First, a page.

For several years my husband and I have hosted a writer's residency from May to October/November for established writers on our property called Aspen Words Catch and Release...Read More
My sister Heather was, among many things, a disciplined thinker and a writer. She was a poet, and a good one, which is no mean feat. Painters can take a few shortcuts every now and then and get away with it. Not so with poets-- there is no smudging involved with a good poem. We always planned to collaborate on a book, or joint show, and fuse our work together to celebrate each other’s artistic medium. She died before we could get there. Shortly after her death I started to paint with this collaboration in mind, and I swiftly realized that I was still in deep mourning and could not pull inspiration from her words, just longing and grief. It was just too soon.
When this show opportunity at The Art Base surfaced a year later, I found I couldn’t get back to my original intent. This often happens when I lay ideas aside -- they often pick up and scuttle off like crabs. So I turned to my own writing and reading, and some of what I uncovered became part of this show and what you see on these walls. When Spring pulled up, I poured myself into my gardens. When my husband bought me a macro camera lens for my birthday, I discovered a new paradise. All of the garden inhabitants got blown up, abstracted, wild and unfamiliar. I was as thrilled as my eleven year old self when I saw a slice of pond water under a microscope for the first time. I sketched and photographed and wrote some more. I tried to learn Latin names without much success and read outdated botany guides. My kids were patient when I would pull the car abruptly over to the side of the highway to inspect a plant in bloom. I finally realized that I was stumbling around like a clumsy leviathan without really seeing so much around me. I hated to leave my garden and the hills around my house. My family would find me on the ground, wedged in between plants --peering. My awe for my backyard grew tenfold.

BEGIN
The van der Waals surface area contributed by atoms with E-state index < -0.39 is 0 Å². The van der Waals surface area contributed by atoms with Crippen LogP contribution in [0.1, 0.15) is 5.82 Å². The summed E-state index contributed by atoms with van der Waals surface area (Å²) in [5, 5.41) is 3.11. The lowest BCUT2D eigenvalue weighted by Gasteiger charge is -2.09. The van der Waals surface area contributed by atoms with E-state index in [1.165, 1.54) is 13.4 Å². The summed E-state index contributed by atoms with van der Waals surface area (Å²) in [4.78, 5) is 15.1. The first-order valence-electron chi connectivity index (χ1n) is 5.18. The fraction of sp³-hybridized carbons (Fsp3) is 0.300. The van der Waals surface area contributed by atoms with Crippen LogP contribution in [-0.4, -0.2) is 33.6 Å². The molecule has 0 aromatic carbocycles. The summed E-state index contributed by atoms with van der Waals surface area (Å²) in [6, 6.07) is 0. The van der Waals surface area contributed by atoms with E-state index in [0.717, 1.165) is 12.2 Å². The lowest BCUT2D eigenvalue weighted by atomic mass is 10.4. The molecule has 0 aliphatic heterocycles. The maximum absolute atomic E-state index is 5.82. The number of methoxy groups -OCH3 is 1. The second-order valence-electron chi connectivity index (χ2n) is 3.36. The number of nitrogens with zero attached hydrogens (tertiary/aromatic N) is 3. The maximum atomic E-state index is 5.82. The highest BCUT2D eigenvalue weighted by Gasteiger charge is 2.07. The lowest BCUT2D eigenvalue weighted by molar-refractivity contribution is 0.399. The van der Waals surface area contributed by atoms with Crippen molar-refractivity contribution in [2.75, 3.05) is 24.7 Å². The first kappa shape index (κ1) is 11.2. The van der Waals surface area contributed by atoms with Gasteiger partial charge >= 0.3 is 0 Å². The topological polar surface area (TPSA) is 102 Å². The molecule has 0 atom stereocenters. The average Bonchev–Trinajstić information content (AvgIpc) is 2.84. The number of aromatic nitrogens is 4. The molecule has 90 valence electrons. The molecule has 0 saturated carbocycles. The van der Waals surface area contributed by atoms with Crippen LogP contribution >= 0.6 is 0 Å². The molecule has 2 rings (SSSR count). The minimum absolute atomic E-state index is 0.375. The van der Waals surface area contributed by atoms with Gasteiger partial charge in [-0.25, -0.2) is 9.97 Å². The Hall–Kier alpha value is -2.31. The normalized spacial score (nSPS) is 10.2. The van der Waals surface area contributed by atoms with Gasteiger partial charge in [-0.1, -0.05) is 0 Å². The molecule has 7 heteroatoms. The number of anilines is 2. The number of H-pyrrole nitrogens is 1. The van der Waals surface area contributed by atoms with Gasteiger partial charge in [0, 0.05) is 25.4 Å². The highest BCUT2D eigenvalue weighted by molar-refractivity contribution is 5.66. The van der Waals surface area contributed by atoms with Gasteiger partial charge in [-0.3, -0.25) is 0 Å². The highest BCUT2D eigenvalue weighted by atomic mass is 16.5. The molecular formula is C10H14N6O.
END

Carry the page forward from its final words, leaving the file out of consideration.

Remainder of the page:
Heather was big on reverence -- either she was glued to the stance of a perching bird or the way the wind on her beloved Texas Hill Country ranch would move the grass, or she would explore byzantine and snarled ideas and resurface to deliver them with clarity to the rest of us. I cannot wade into theology or philosophy as easily as she could, but we both shared a love of gardens and the natural world. So I realized that this is a collaboration after all. One of her poems is on these walls, and her influence -- her exhortation to stand at attention --flows through my work. This show reinforced what I know in theory, but often forget in practice when I am distracted and lazy: that the best antidote for sorrow, disappointment and pettiness is creative inquiry or taking inventory. And it will inevitably pull you time and time again into the garden of delights.
***Update*** Want an audible "glimpse" into my upcoming show at The Art Base? Tune in December 7th at 3:30pm MST for my interview with Aspen Public Radio's Carolyne Heldmann, on her Cross Currents show. Listen here: http://bit.ly/IsaCattoAspPubRadio
This show is dedicated to you dear heart -- Heather Catto Kohout
Our nation is, without question, an angry and divided one. This state of affairs scares me as mother, and as an American, but I am coping by thinking a great deal about rage --how to diffuse it in my own life, and in my broader community. But sometimes you stumble onto it like a landmine, and it takes a long time to piece yourself together.